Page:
What was important is that it had to be picked up by the commission. And don't forget, a decision had to be made by a tribunal.

11:30 a.m.

Conservative

Brent Rathgeber Edmonton—St. Albert, AB

I have one final question, if I have time, Mr. Chair.

Would you agree with me that true hate speech is so odious that it ought to be captured by the Criminal Code and not by the Human Rights Code?

11:30 a.m.

Senior Legal Counsel, B'nai Brith Canada

David Matas

I think there is room for a civil remedy. As I say, structurally what was.... I mean, if it weren't for the procedural problems, I think the law would make sense. The civil law doesn't send anybody to jail. It doesn't penalize anyone. All it does is say don't do that again, and what they're not supposed to do again is very clear. If they do it again, then it becomes contempt of court.

My view is that in order to combat hate speech effectively, you need a range of remedies. The first is simply education and advocacy and information. The notion that it has to be either the Criminal Code or nothing I think gets us to a situation where nothing ends up being done, because the Criminal Code is too draconian.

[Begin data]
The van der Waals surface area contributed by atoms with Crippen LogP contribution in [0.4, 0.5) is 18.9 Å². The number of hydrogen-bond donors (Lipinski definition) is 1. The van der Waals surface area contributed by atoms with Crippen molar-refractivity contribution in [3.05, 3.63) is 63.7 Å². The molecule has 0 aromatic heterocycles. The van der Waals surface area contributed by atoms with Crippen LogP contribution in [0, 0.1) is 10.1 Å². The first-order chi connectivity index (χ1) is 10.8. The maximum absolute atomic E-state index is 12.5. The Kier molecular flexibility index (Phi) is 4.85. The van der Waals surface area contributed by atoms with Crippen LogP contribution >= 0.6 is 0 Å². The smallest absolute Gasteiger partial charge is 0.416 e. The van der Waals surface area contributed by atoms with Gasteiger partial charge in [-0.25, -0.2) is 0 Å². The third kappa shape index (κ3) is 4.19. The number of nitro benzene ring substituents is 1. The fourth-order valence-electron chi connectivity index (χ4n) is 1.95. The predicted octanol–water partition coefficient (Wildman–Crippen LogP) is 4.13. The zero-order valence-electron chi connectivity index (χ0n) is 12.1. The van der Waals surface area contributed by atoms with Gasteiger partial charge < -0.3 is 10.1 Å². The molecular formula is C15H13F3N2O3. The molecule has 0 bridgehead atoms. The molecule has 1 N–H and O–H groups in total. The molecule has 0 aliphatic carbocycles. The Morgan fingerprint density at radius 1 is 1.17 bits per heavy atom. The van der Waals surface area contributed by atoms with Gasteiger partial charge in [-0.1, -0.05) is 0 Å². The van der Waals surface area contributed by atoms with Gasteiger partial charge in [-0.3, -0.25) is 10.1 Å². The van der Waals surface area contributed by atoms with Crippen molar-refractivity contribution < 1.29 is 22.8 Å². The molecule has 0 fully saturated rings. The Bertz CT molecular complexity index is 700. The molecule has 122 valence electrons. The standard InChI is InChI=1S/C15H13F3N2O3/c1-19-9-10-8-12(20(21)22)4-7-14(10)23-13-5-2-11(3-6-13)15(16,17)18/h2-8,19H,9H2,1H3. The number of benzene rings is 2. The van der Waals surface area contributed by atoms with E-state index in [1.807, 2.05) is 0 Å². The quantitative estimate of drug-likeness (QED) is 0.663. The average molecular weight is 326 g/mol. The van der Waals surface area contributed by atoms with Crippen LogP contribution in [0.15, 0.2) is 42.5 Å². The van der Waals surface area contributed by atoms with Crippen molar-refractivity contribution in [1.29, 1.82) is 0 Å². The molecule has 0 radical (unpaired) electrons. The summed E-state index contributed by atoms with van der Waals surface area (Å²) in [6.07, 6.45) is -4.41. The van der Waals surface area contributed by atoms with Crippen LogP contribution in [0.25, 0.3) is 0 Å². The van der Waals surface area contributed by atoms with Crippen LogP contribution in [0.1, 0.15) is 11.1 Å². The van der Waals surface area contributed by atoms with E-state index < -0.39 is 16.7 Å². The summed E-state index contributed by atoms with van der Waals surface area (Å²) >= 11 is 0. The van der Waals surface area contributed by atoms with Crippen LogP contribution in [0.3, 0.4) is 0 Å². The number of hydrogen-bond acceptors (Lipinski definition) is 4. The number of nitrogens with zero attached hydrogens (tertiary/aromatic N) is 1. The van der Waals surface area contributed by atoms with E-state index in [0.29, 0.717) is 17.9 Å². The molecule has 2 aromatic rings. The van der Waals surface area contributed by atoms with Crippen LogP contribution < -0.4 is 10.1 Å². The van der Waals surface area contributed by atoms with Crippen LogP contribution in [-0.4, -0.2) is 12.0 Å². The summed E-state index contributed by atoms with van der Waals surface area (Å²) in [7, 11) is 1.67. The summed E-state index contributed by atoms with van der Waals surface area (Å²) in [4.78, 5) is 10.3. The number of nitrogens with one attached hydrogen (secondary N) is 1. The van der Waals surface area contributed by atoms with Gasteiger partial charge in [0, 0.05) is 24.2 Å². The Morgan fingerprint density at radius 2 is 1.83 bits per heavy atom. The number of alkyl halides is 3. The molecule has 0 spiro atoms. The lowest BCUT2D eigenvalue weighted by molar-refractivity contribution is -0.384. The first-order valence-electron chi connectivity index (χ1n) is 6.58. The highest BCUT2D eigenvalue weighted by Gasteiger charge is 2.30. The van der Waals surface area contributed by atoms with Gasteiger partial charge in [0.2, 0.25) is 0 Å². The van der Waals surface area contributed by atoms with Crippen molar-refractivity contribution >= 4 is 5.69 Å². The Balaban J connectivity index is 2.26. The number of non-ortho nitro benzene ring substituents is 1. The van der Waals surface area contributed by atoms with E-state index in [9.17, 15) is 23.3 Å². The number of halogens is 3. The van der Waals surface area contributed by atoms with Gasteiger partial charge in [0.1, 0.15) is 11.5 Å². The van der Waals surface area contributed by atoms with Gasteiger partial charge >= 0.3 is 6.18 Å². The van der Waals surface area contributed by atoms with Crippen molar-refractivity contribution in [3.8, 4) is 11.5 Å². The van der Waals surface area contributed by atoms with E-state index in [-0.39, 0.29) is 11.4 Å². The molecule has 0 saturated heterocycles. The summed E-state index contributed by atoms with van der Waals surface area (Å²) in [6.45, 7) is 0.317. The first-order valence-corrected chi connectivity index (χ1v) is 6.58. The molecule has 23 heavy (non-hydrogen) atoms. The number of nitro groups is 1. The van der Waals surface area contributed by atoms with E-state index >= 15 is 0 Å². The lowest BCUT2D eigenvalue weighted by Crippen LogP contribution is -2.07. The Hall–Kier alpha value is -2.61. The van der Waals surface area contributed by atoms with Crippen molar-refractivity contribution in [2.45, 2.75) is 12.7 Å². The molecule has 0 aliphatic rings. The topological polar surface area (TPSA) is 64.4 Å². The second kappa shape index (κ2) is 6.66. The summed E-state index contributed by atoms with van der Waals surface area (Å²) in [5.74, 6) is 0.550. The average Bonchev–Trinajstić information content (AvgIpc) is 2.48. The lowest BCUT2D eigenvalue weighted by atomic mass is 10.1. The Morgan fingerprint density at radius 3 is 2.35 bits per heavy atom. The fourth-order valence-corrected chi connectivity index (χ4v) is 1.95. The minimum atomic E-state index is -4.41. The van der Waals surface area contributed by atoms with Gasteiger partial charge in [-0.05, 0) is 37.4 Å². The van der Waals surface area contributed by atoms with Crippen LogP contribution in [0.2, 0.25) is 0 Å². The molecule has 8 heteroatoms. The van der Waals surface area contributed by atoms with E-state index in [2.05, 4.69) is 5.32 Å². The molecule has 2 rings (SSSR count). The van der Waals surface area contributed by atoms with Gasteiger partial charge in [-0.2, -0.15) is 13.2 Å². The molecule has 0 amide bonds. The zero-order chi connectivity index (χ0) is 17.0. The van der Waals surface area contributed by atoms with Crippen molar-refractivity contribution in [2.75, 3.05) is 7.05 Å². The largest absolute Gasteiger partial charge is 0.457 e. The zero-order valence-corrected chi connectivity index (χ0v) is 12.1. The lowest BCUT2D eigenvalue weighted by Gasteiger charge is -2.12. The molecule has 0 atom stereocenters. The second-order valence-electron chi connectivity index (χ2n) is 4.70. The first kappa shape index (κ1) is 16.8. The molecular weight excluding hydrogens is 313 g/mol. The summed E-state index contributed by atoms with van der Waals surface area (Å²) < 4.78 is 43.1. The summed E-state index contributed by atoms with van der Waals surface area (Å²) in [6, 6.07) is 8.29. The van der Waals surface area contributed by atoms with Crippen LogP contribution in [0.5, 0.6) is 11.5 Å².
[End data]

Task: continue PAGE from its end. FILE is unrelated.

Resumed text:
11:30 a.m.

Conservative

Brent Rathgeber Edmonton—St. Albert, AB

Mr. Kurz.

11:30 a.m.

National Legal Counsel, League for Human Rights, B'nai Brith Canada

Marvin Kurz

I agree with what David said. Again, I think we do need a range of remedies. But part of what we need—and I was just thinking about David's comment about the Weimar laws and what have you—is respect for the law. We've come to a point where the public at large, for better or worse, has such an adverse view of the law that it's very difficult for it to continue.

Part of the problem with section 13 has not only.... I mean, David talked about section 13 as saying “stop doing that”. But part of section 13 was to have a conversation without even making that order. I'm hoping that will be available anyway.

11:30 a.m.

Conservative

Brent Rathgeber Edmonton—St. Albert, AB

Thank you very much.

11:30 a.m.

Conservative

The Chair Dave MacKenzie

Thank you.

Mr. Casey.